The Case for Multifamily: Three Strong Indicators
I found an interesting tidbit of news this week involving the Chicago Teachers Union strike. What struck me was that one of the union demands was access to affordable housing.
This was surprising that affordable housing was a focal point of a teachers strike. What was not surprising was the lack of affordable housing. Since I’ve been aware of the shortage of not just affordable multifamily housing, but of multifamily housing in general across the country. The data supports this shortfall.
The fact is that since the Financial Crisis, there has been a seismic shift between homeowners and renters, resulting in a shortage of multifamily properties across the country, with renter household formation outpacing homeownership every year since.
This trend doesn’t seem to be fading any time soon. According to the Urban Institute, we’ll see five new renters for every three new homeowners from 2010-2030.
There are many reasons for this shift, and most of them have to do with affordability. These are the three most reliable indicators of why we’ve become a renter nation.
1. Household Income
Recently, the unemployment rate has been the lowest; it’s been since the 60s. But don’t confuse employment with affluence. Simply put, people just aren’t making enough to afford a home.
In the 30 years between 1988-2018, median household income rose a minuscule $7,463.
Adjusted for inflation, the average annual increase in median household income was a paltry .45%. That’s .45 of 1%! From the period between 2012-2017, incomes rose at a higher rate of 2% annually, but this was not near the rise in home prices.
2. Home Prices
According to the Case-Schiller National Home Price Index, in the period between 2012-2017, the median home price rose an average of 5.3% annually. That was more than double the rise in income.
In other words, although income rose between 2012-2017, homes became less affordable as housing prices more than doubled the pace of income in each of those years. A recent Redfin report supports this.
Redfin compared the affordability of housing between 2012 and 2016 in the 30 largest metro areas in the U.S. It found that in 2012, whereas the affordability of homes in those metros was 44%, that number dropped to 32% in 2016. Simply put, housing prices outpaced income making homes less affordable.
The widening of the affordability gap – the gap between median home prices and what people can afford to pay – is making homeownership more out of reach for more households and is driving more and more people toward renting.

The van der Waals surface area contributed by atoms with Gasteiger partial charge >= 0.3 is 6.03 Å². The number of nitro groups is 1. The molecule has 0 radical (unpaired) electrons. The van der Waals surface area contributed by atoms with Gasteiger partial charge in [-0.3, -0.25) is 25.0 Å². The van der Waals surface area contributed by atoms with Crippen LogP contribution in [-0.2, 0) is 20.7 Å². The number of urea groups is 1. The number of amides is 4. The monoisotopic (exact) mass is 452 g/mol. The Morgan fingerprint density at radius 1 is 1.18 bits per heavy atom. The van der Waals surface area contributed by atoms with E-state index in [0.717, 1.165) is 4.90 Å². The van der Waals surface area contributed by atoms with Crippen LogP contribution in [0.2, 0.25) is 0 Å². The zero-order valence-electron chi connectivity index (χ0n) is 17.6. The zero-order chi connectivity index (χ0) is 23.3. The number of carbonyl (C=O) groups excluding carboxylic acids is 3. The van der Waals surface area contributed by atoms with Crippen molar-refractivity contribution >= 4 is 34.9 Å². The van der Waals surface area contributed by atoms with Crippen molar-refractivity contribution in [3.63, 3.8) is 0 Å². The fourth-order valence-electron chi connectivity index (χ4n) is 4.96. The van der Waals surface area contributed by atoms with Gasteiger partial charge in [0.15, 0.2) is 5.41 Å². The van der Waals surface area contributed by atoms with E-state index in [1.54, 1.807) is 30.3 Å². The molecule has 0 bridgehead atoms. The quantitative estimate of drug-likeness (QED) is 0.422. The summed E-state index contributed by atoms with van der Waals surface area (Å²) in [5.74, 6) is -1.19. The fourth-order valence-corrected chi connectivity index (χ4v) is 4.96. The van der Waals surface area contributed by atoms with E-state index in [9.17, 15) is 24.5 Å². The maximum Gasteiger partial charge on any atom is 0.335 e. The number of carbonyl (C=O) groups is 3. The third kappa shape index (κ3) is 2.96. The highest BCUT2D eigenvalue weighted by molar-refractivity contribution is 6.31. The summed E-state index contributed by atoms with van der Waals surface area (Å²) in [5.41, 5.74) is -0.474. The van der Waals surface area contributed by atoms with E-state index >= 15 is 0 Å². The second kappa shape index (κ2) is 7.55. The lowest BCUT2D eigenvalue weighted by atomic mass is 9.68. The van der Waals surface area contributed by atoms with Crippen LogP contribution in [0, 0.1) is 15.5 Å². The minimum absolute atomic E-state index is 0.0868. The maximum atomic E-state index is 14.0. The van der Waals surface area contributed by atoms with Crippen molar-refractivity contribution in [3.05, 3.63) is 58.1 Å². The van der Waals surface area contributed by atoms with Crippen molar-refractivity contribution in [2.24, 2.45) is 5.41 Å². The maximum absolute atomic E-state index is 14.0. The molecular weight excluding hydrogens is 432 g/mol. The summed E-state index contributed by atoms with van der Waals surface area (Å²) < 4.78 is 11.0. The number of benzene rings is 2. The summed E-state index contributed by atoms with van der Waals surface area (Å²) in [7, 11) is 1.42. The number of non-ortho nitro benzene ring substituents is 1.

3. Rental Rates
Home prices rose at unprecedented rates between 2012-2016, and not surprisingly, so did rental rates – but at a slower pace.
According to Redfin, rents rose an average of 3.6% in the 30 largest metros compared to 5.3% for home prices during these five years.
The brutal fact is whether buying or renting, more of a worker’s monthly check is going towards housing. However, because the affordability of a home is now out of reach for many individuals, renting is the only option.
As long as home prices outpace rental rates, multifamily housing will always be the low-cost option.
Here are some interesting facts highlighting the affordability gap of homeownership and the spike in the rental option:
- Renting a three-bedroom property is more affordable than buying a median-priced home in 59% of U.S. counties, according to ATTOM Data Solutions.
- Median rent nationwide is up to $1,440, making saving for a down payment harder and harder on homes that keep getting more and more expensive and out of reach.
- Renting is more affordable than buying a home in the nation’s 18 most populated counties and in 37 of 40 counties with a population of 1 million or more.
- More than 36% of all U.S. households rent.
- According to an October 2018 report, Freddie Mac Multifamily found that 78% of renters believe that renting is more affordable than owning.
The data strongly suggests that the renter revolution is not going to reverse anytime soon. The three-strong indicators of median income, median home prices, and rental rates indicate now is a good time to invest in multifamily. With median home prices outpacing income, households are left with the only option of renting.
According to NerdWallet, owning is anywhere from 33%-93% more expensive than renting in all 50 states and Washington D.C.
Investing in multifamily is favorable because of rising demand from a widening of the affordability gap and an increase in rental rates to support consistent cash flow.
Investors interested in diving into multifamily investments have more options than ever before. For those with limited time and capital, investors can take advantage of leverage opportunities through passive investing.
Private real estate investment funds offer qualified investors the ability to invest in the lucrative and recession-resistant multifamily segment by leveraging the expertise of skilled managers.
The renter nation that the U.S. has become appears to be here to stay. With three favorable indicators, there has never been a better time to invest in multifamily properties.
Investing for growth,
Michael Foley, president and CEO of Humabilt Capital, oversees the entitlement process, funding, and operations for Humabuilt Capital. Mr. Foley has been a full-time real estate investor since 1995 during which time he has developed hundreds of single-family homes, townhomes, condominiums, and apartments. Mr. Foley started his investment ventures in Long Beach, California, and has expanded to Apex and Durham North Carolina. Mr. Foley is a graduate of the University of California at San Diego.